The week of orientation was full of new people, activities and places. Not only did I meet most of my classmates, I also got to explore the campus(es) of Maastricht University and discover the PBL system.

My Group

While some Dutch students did attend, this week was only for those of us who didn’t complete our Bachelors in Maastricht. Therefore it was a very international crowd. In my small group there were people from Germany, Turkey, Lebanon, Indonesia, India, Montenegro and the US. As international students we all were new to the city/country, and so everyone has been hanging out, sharing information and making the extra effort to get to know each other. This has included going to “Bruis,” a music festival/carnival that they opened one night just for psychology students.

Unlike Occidental, my classmates are anywhere from 21 to 31 years old. This means that people have had interesting careers (working at hospitals, as substance abuse counselors and even in architecture!) and life trajectories (there’s one woman who has a four year old). While half of the people taking this course are Dutch and (mostly) straight out of their undergraduate degrees here, I think that this age-diversity will make for interesting insights and classes.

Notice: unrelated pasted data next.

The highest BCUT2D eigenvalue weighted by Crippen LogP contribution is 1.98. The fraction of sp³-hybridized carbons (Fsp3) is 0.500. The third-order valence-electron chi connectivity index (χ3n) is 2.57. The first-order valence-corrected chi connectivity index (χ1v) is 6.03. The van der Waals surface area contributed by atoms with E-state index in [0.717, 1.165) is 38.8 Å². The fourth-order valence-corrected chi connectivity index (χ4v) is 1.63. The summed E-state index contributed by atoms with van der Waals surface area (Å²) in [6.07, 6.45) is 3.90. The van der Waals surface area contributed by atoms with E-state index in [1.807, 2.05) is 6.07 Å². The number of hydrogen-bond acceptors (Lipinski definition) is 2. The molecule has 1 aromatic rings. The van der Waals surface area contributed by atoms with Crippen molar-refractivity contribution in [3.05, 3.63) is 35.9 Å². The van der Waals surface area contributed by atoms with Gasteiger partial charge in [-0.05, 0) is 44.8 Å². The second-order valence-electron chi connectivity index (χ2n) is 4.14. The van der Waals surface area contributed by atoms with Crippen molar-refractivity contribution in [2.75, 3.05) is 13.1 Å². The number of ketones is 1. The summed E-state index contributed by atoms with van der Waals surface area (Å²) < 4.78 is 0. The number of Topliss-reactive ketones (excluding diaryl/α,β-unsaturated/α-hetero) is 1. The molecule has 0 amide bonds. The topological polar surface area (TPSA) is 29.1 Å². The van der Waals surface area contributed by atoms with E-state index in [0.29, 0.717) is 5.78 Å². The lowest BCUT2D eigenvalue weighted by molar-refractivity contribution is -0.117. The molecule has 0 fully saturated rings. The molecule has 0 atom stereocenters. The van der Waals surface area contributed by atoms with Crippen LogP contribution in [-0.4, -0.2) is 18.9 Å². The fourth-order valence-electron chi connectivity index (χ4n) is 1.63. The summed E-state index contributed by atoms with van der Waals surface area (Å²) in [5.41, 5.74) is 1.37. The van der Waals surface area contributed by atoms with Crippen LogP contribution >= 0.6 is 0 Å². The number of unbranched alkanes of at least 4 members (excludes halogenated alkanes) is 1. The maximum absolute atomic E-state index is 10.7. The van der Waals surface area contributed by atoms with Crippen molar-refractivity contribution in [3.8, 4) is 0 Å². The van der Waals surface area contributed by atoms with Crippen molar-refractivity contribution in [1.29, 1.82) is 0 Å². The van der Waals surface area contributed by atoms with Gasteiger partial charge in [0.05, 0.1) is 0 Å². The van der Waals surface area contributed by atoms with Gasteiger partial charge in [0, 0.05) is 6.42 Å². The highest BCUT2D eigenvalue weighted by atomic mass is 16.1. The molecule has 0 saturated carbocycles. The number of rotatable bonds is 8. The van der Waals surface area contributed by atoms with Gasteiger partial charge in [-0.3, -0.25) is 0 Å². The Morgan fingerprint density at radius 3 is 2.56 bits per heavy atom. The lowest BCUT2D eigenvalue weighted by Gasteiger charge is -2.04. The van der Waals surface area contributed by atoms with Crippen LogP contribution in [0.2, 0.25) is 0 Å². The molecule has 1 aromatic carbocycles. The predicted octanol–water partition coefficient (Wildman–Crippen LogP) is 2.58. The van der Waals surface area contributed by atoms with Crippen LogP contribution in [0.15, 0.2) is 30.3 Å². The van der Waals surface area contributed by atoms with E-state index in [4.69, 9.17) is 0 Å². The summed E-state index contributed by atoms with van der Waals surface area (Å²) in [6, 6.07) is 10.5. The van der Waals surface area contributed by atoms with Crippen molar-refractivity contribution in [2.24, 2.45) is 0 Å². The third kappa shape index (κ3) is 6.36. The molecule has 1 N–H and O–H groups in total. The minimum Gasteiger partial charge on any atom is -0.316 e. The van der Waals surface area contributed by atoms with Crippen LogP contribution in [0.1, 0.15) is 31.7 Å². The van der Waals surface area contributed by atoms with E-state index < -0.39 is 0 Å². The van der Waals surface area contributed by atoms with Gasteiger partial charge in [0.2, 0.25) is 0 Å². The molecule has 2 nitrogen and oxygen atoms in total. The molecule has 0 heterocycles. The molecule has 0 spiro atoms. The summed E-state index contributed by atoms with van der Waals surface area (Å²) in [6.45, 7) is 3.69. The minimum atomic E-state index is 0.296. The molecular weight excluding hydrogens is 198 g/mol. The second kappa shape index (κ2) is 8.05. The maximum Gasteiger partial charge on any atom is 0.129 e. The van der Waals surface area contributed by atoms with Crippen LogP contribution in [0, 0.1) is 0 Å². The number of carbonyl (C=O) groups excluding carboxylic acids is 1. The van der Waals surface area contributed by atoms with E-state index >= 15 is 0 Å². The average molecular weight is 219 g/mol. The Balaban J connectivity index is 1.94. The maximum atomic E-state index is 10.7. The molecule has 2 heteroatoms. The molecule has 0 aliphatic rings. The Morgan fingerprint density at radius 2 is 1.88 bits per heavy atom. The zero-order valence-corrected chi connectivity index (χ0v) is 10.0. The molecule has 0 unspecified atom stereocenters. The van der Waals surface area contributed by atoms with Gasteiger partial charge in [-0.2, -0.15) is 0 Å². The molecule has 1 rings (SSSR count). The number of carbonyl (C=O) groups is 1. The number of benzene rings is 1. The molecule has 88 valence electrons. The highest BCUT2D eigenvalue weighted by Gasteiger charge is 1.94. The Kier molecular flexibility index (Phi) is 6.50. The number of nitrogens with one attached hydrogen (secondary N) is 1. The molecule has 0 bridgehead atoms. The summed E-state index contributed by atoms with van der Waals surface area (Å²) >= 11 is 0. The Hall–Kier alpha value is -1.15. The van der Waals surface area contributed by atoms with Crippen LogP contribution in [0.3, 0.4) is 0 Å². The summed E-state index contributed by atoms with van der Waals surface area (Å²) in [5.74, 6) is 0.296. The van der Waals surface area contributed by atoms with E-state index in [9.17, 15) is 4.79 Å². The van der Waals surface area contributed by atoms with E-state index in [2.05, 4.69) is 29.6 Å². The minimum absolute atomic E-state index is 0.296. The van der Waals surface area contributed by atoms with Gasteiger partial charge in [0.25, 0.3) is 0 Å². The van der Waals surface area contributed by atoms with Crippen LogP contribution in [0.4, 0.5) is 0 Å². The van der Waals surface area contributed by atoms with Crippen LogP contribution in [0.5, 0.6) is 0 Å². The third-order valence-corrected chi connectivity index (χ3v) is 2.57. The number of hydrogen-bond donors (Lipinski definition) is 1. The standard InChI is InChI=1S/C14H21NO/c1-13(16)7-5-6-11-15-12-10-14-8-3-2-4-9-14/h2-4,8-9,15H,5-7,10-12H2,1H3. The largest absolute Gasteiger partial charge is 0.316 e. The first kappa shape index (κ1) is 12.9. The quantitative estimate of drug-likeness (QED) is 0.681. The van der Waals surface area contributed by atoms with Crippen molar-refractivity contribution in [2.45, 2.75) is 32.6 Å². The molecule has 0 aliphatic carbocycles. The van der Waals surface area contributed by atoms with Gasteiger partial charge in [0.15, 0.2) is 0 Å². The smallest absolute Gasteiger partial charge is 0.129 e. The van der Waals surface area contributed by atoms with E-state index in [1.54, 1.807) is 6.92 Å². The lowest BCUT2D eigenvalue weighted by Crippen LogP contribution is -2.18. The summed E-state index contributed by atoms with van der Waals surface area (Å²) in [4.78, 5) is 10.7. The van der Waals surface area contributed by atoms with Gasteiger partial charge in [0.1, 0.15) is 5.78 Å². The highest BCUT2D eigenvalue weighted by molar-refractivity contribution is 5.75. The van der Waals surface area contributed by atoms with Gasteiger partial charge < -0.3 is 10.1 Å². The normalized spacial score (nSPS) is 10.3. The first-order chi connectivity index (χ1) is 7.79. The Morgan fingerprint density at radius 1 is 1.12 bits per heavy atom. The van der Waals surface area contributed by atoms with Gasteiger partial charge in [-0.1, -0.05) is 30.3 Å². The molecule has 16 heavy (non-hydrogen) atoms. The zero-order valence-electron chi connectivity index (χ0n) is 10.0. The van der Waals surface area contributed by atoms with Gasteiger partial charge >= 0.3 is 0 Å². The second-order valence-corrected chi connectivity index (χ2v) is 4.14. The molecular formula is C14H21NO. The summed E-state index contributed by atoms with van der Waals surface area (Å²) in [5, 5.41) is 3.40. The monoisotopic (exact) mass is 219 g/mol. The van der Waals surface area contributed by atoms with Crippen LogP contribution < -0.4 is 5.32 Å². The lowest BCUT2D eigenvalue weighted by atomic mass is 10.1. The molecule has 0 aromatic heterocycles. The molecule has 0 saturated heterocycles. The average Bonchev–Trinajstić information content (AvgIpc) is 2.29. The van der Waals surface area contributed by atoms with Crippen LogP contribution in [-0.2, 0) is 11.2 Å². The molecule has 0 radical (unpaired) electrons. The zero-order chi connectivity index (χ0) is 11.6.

Academic information/PBL

Speaking of classes, the main reason for this week was to get to know the PBL system. PBL stands for Problem Based Learning, and it is the main educational method used at Maastricht. Similar to the liberal arts approach with small discussion classes etc, so far I really like this method because I’ve gotten to know (already!) the professors and really feel like I’m involved with the learning.

I’m a little worried because I’ve heard that about 50% of students actually fail out each year. That’s the difference between the Dutch and US/UK systems though, getting in is very easy but people get (extensively) weeded out as the course continues. While I like this approach because it seems more egalitarian – no one is denied a college education, I am a little terrified about what’s to come. We only have one test at the end of each course, and on the whole it’s just a very different experience than the one I had at Oxy!

Moving in/Maastricht

With regards to the practical, I finally got a bike! I love the city, it’s been very sunny and so I’ve just been walking/riding my bike around, getting to know the adorable cobble streets and medieval architecture. My Dutch lessons have also started (second one today!), but right now all I can say is thank you/hello/this is delicious and a few other (necessary) basics. Literally everyone here speaks perfect English, but I’m going to make an attempt at learning at least some of the language!

My room is also nice, and while it’s very pink (courtesy of the previous tenant), I have my own little kitchenette and everything. I also like my roommates, and we’ve had a bonding dinner already to get to know each other. So far we’ve only had one major housing issue, which was the shower refusing to turn off, but our upstairs neighbours were nice enough to help. Turns out the “emergency hotline” for the housing company only works from 9-5! So next time we’ll make sure to only have housing emergencies during working hours.

And that’s it! Time to start classes!



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